Paul Miller, the author of Talis' report on Library 2.0, gave a session entitled "The Web 2.0 Challenges to Libraries." One of the points he made is that libraries are trusted, but that they are bypassed online. In other words, even though people trust libraries to deliver needed information, they choose to use other resources when they are online, and do not -- at first -- turn to the library.
Miller has pointers to his actual presentation here and have follow-up content here. I would encourage you to look at his presentation because he had very good visuals (and better to look at them than for me to try to describe them).
He made a point that was also made in the session given by Andrew Pace and Roy Tennant -- we need to build "systems" that make sense to our users. We have been building systems based on what the vendors would create, not based on our needs (or those of our users).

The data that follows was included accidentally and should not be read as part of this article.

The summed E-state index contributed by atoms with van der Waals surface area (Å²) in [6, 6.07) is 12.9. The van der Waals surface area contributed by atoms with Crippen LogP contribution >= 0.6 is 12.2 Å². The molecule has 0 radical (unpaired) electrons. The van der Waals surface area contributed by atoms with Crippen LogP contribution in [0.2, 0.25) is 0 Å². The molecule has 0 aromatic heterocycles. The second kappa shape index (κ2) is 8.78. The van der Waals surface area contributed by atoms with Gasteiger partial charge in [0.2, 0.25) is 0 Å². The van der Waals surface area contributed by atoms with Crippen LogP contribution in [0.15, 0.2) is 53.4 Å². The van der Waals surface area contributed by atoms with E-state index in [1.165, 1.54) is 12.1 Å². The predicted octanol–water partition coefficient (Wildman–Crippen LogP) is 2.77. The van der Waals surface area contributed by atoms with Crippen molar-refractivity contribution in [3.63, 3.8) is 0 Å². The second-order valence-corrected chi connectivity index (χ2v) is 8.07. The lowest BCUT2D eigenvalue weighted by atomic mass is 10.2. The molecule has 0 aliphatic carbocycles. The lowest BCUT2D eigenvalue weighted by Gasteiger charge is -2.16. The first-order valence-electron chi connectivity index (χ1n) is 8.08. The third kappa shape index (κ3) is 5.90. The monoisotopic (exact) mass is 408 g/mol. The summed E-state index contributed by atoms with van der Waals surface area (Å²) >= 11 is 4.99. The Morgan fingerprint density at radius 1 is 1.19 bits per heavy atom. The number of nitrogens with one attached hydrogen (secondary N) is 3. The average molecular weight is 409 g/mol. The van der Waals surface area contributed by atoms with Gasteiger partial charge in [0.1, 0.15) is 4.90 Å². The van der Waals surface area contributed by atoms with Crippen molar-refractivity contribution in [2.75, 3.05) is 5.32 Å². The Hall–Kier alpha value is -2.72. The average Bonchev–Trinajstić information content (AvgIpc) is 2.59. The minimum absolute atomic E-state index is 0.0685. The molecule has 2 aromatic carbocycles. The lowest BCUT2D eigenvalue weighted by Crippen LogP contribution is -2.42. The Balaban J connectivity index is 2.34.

One analogy Miller used was about Legos. When a child gets Legos, he builds the creations that are pictured on the box. Later the child builds what he envisions. We must do the same with library systems. We've gotten software "out of the box" and now need to use it to create what we really want. Perhaps that means using totally different software tools or doing a mashup.
As for Talis, a recent press release says, "Talis unveils new technology platform and new business model for Union Catalogues, Resource Discovery and Resource Sharing." From what Paul Miller said, Talis is creating a platform that will allow for interoperability and sharing between systems (getting us away from the silo mentality we have now).
BTW Paul Miller has a blog as does Talis. They might be worth adding to your blog reader.
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